Örebro student awarded SIDA scholarship

Peder Bergenwall has been awarded a scholarship funded by the Swedish International Development Cooperation Agency, SIDA, to study film culture in Uganda. He is going to study how Uganda’s “video halls”, the country’s equivalent to our cinemas, are used and how they could be utilised to develop film production in Uganda.

Peder Bergenwall studies media and communication studies with a film studies profile at Örebro University, Sweden and was awarded a Minor Field Studies (MFS) scholarship from SIDA to do his degree project.

The underlying idea of the MFS programme is that benefits can be gained by changing perspective and the programme facilitates a knowledge exchange between different parts of the world. The holder of the scholarship is for a period of at least eight weeks able to study issues of significance to developing countries’ economic, social, political, or knowledge-related development.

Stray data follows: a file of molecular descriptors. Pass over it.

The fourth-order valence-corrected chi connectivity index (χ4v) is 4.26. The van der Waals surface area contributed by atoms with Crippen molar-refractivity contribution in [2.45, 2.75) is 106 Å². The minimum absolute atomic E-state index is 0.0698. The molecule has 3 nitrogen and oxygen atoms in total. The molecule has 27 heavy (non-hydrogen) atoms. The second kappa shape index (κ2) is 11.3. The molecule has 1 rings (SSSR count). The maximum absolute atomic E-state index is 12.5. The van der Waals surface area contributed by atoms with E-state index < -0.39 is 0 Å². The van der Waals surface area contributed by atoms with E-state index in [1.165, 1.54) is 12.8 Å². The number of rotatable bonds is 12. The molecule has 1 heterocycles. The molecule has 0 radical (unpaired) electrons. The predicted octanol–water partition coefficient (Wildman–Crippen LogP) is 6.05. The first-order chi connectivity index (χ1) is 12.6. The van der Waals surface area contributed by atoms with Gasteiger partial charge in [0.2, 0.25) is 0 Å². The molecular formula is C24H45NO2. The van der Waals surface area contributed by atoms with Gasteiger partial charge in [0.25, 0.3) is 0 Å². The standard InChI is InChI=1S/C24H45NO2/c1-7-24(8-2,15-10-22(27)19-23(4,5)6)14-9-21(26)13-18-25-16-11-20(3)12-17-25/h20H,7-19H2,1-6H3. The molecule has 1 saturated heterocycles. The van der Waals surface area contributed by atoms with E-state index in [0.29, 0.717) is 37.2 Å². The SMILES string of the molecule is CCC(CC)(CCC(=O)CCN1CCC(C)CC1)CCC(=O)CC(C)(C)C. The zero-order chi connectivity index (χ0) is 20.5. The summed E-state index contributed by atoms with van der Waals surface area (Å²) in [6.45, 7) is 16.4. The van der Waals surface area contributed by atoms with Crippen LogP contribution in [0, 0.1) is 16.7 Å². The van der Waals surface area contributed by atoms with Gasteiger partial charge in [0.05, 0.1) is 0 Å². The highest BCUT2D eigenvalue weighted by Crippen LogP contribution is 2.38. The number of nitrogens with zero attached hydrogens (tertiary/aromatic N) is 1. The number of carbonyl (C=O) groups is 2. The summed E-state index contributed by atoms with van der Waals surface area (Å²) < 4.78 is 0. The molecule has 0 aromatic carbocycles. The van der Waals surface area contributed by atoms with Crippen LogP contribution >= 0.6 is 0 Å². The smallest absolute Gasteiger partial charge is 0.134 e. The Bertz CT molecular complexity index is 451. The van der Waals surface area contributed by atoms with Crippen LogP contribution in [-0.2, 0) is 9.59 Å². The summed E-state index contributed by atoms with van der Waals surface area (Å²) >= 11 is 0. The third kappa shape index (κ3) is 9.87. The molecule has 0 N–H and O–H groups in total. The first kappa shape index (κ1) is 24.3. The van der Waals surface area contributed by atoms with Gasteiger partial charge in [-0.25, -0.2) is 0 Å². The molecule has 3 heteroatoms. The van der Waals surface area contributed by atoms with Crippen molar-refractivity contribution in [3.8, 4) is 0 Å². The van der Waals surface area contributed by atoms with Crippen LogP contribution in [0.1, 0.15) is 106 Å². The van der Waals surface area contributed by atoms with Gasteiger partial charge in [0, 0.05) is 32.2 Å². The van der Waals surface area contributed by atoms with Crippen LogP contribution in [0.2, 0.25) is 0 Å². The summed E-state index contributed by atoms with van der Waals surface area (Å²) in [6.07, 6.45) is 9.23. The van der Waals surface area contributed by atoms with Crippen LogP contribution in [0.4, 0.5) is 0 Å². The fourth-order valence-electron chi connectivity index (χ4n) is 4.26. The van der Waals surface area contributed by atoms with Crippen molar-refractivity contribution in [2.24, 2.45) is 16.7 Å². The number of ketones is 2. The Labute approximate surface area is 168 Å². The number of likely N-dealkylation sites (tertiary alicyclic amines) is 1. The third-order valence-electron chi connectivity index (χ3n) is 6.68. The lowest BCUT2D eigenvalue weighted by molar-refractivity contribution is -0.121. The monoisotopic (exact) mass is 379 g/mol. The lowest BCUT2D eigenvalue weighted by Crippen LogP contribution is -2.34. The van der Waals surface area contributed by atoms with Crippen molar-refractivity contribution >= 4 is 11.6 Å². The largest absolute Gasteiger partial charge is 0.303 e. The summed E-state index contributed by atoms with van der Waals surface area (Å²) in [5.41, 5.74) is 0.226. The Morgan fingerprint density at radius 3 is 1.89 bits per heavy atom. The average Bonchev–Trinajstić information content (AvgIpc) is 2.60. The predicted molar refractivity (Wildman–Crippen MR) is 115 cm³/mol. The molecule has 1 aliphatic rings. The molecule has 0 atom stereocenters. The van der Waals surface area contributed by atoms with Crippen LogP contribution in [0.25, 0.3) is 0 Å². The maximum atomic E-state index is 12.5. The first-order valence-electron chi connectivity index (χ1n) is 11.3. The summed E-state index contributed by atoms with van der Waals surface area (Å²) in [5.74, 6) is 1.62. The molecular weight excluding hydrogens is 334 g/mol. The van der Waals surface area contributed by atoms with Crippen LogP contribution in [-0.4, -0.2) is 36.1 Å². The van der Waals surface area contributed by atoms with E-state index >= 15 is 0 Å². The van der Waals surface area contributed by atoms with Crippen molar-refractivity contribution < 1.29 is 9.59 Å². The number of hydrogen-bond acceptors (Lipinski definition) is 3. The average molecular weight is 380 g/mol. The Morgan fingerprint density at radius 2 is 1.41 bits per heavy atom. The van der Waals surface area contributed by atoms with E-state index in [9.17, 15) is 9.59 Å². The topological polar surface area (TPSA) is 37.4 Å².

– Uganda’s own film production is limited. I am going to study the video halls as a cultural and social phenomenon, how they work and in what ways people use them. Perhaps it is possible to integrate the concept used for video halls in order to develop the country’s film production, says Peder Bergenwall.

Started a blog

Peder has been in Uganda since the beginning of November and has started a blog to make it possible for everyone to share his experiences.

– There is a lot to get used to, things that are not related to my work. Time for instance has a different import to people here – I have had to slow down. And already from the start I took quite a liking to the food – Matoke, a yellowish-green mash of green bananas, has become one of my favourites.

– I have also met many interesting people. I have made good contacts with lecturers and researchers at Makerere University as well as with a local guide who comes with me to do interviews with filmgoers and owners of various video halls.

– Video halls are interesting from many perspectives in terms of what they have to offer the people and how they work, for example with translators, known as VJs, who translate the film simultaneously as it is being shown. It is incredibly nice and inspiring to have been given the chance to come here.

Text: Linda Harradine
Translation: Charlotta Hambre-Knight
Photo: Peder Bergenwall, Anders Liljenbring